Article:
Seattle eyes capital gains tax
Seattle officials tell KUOW they’re considering a local tax on capital gains.
This follows last month’s state Supreme Court ruling that a state tax on capital gains is constitutional.
According to City Councilmember Teresa Mosqueda, it’s just one possibility for new sources of revenue in the coming years to fill a giant “revenue gap.”
“I think that the court ruling reaffirms what many of us already knew, which is that capital gains should be considered a viable option at the state or local levels,” Mosqueda said.
Mosqueda co-chairs a “Revenue Stabilization Work Group” that's tasked with making tax recommendations on how to fill a “revenue gap” forecast to be more than $200 million a year starting in 2025. According to Mosqueda, a capital gains tax is just one of the ideas that will be on the table for the work group, which is made up of local leaders and policy experts.
A Seattle capital gains tax would be “part of the array of tax options that are going to be evaluated and analyzed,” Mosqueda said.
She added that the current tax code is “regressive,” meaning it disproportionately impacts low-income residents.
Currently, the state capital gains tax affects mostly the wealthiest residents. It applies only to the sale of stocks or other assets of amounts greater than $250,000.
In a written statement, Mayor Bruce Harrell's office echoed Mosqueda's concerns about the current regressive tax system, and also said the city is looking into the possibility of a local capital gains tax.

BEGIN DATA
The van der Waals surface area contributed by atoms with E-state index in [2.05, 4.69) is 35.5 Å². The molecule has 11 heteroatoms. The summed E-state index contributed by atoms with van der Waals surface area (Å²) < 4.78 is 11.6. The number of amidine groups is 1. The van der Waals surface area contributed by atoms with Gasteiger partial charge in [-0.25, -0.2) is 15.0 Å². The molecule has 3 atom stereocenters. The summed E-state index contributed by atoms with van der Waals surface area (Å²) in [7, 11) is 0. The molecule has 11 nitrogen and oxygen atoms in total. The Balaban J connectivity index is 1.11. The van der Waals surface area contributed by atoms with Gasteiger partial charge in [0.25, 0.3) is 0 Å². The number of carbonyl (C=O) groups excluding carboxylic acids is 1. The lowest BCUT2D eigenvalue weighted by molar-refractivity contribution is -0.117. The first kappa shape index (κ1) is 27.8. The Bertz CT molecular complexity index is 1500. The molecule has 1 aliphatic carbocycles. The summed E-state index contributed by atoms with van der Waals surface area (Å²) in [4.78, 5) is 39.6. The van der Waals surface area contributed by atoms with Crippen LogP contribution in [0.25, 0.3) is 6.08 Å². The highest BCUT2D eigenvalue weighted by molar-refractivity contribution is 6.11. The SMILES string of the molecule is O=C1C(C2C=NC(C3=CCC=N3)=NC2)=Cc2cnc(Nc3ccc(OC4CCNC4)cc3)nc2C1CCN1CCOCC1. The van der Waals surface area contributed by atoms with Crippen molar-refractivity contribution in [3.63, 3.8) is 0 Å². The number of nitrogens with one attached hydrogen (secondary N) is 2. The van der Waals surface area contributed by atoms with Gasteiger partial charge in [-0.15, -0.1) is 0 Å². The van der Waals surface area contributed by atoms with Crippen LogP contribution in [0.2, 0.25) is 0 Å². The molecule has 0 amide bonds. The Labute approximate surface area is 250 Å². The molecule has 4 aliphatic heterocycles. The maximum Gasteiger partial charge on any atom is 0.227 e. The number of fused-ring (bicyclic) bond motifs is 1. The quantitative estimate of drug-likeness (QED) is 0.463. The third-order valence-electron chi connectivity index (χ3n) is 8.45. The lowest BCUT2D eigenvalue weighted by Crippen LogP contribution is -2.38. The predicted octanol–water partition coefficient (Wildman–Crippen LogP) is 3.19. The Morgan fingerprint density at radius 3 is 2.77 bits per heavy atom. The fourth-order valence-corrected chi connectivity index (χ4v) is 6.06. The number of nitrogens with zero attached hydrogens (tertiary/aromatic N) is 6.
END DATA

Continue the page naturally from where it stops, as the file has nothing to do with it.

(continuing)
“The Supreme Court upheld the capital gains tax as a valid excise tax. As we do with any potential revenue option, the City will further evaluate the efficacy and consequences of implementing a similar local excise tax,” the statement said.
In its ruling, the state’s highest court ruled that the state tax on capital gains is an “excise” tax, similar to other taxes on the sale of assets like real estate, and not an income tax. That distinction is important because income taxes are not allowed under the state's constitution.
Former Attorney General Rob McKenna, who argued against the state capital gains tax in court, told KUOW he continues to believe the ruling was wrong. But he also said he believes that any new local capital gains taxes in Washington would likely survive court challenges based on this recent ruling.
“It does open the doors to local excise taxes because cities have excise tax authority,” McKenna said.
Professor Scott Schumacher, who directs a graduate program in taxation at the University of Washington, said he agreed with McKenna.
“I know of nothing that would prevent the city of Seattle or any other city from enacting a capital gains tax and having that be constitutional,” Schumacher said.
Seattle's Revenue Stabilization Work Group is expected to make its tax recommendations later this year.